CSBC Law Offices and affiliate a prestigious full service local law firm with a global outlook and strong international links 
Tool: Bookmark CSBC as Your FavoriteSend Us MailContact Us

Thai Law Insights

Struggling Businesses Rejoice! Chapter 11 Style Reorganization Comes to Thailand!

Panorn Wangtrakul

Businesses are an essential part of the economy of any nation. If businesses face cash flow problems and are unable to pay their debts, then bankruptcy proceedings may be initiated. Bankruptcy proceedings may create additional problems for the business, which might eventually fold, thus damaging the economic well-being of a nation. There is however a process that can be used to allow businesses to continue operations while restructuring their debt so that they may be repaid. This process is called reorganization.

Reorganization is done either by restructuring the debts of the business or the organization of the business. Some examples of how debt can be restructured include moving the due date of debt repayment or reducing the amount of debt. This is done with the ultimate goal of allowing the business to continue operations, generate revenue, and repay the debt. The creditors of such business will thus receive the debt owed in an amount not less than what they would have received from a bankruptcy adjudication.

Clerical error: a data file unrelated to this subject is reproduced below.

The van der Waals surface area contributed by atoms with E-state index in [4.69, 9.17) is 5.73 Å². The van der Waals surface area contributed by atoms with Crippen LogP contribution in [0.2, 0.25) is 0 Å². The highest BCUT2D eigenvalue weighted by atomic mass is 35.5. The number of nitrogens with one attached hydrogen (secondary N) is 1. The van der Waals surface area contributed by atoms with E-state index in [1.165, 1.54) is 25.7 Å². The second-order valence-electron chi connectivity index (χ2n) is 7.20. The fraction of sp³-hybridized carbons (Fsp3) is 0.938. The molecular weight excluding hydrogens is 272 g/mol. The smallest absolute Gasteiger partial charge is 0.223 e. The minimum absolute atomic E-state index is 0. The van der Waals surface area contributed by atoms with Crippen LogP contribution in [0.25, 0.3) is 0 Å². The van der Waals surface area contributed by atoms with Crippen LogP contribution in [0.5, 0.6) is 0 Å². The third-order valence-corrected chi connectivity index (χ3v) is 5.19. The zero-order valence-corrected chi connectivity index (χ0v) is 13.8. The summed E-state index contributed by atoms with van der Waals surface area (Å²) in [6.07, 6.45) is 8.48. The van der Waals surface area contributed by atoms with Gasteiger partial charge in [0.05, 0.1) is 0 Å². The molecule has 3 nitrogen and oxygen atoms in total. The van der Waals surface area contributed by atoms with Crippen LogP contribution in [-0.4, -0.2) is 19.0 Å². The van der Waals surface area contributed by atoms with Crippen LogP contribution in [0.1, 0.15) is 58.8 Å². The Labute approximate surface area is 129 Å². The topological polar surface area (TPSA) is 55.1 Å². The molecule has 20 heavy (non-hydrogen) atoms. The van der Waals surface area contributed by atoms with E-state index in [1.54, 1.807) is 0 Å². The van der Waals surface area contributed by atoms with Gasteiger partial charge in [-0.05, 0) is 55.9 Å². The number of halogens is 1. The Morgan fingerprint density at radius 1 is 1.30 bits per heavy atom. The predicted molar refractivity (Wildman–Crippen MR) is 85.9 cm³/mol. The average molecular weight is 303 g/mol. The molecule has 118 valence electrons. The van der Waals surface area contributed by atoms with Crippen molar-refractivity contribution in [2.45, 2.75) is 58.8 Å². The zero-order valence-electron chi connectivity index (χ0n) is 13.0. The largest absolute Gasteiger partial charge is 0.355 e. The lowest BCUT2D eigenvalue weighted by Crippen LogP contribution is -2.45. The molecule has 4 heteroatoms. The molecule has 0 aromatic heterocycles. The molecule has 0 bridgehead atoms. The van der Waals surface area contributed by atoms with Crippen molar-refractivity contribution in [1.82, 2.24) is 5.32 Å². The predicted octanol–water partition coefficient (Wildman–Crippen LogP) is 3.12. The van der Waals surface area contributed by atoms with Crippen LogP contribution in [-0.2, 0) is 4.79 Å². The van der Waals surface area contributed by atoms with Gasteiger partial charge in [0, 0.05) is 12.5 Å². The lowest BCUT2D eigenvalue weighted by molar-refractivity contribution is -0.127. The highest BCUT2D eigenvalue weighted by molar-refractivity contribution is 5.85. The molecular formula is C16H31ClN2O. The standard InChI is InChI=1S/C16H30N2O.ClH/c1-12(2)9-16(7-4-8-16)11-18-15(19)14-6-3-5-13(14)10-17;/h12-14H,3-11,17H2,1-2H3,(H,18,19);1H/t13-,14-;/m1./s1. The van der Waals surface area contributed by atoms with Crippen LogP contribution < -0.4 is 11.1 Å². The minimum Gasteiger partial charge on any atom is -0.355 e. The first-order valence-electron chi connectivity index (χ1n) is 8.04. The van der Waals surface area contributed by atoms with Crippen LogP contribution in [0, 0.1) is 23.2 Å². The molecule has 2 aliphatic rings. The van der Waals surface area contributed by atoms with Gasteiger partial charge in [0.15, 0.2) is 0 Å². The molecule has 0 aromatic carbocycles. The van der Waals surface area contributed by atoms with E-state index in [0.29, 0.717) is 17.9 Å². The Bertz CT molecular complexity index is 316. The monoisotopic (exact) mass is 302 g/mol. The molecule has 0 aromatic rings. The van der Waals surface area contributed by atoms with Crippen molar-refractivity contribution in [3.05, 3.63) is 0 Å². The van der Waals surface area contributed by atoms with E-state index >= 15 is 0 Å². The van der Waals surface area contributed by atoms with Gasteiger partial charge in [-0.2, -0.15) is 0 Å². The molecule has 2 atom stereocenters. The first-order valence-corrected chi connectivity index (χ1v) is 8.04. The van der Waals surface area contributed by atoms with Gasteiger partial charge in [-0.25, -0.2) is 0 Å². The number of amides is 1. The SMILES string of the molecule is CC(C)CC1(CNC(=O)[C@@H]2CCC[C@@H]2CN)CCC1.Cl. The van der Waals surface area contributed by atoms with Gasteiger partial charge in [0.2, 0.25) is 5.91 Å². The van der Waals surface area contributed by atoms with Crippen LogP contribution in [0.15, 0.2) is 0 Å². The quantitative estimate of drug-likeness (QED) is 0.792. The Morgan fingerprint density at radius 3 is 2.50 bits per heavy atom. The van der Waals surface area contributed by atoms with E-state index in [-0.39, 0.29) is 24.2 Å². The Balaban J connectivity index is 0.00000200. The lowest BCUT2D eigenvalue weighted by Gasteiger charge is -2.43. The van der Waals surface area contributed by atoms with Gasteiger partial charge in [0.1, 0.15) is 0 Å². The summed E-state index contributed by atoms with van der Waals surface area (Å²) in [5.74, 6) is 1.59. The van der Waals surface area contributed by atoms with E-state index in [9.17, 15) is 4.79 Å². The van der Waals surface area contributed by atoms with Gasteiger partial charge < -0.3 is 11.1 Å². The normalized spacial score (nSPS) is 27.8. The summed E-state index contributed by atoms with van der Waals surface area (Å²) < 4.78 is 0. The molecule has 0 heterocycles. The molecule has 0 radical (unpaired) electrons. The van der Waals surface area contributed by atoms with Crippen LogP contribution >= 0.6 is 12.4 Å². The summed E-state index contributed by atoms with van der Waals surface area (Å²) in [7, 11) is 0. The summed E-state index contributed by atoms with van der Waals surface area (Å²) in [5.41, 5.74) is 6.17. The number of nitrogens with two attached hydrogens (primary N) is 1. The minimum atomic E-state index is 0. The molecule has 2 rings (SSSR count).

Previously, a party had to be insolvent (more liabilities than assets) before they could file a petition for reorganization. Parties that had assets in excess of their liabilities could not reorganize and would have to wait until they were insolvent. By that time, it would often be too late to reorganize and save the business.

Recently however, the Bankruptcy Act No.10 as amended in 2018 effective 3 March 2018 was amended to allow cash flow insolvent businesses unable to repay debt to reorganize and continue conducting business operations in order to generate cash flow. This amendment is very similar to the type of reorganization set out in Chapter 11 of the United States Code (commonly referred to as "Chapter 11 Bankruptcy"). In effect, parties who have assets but are unable to pay debts (due to assets being illiquid or of the incorrect type) will be allowed to file for reorganization without having to wait until they are insolvent.

This change is extremely beneficial as businesses can now reorganize and attempt to fix the issues plaguing their business earlier than they would have been allowed to before; it is another step forward to modernizing Thai bankruptcy law. The most important aspect of this amendment is that it allows businesses to continue operations, thus impacting the economy to a lesser extent than bankruptcy.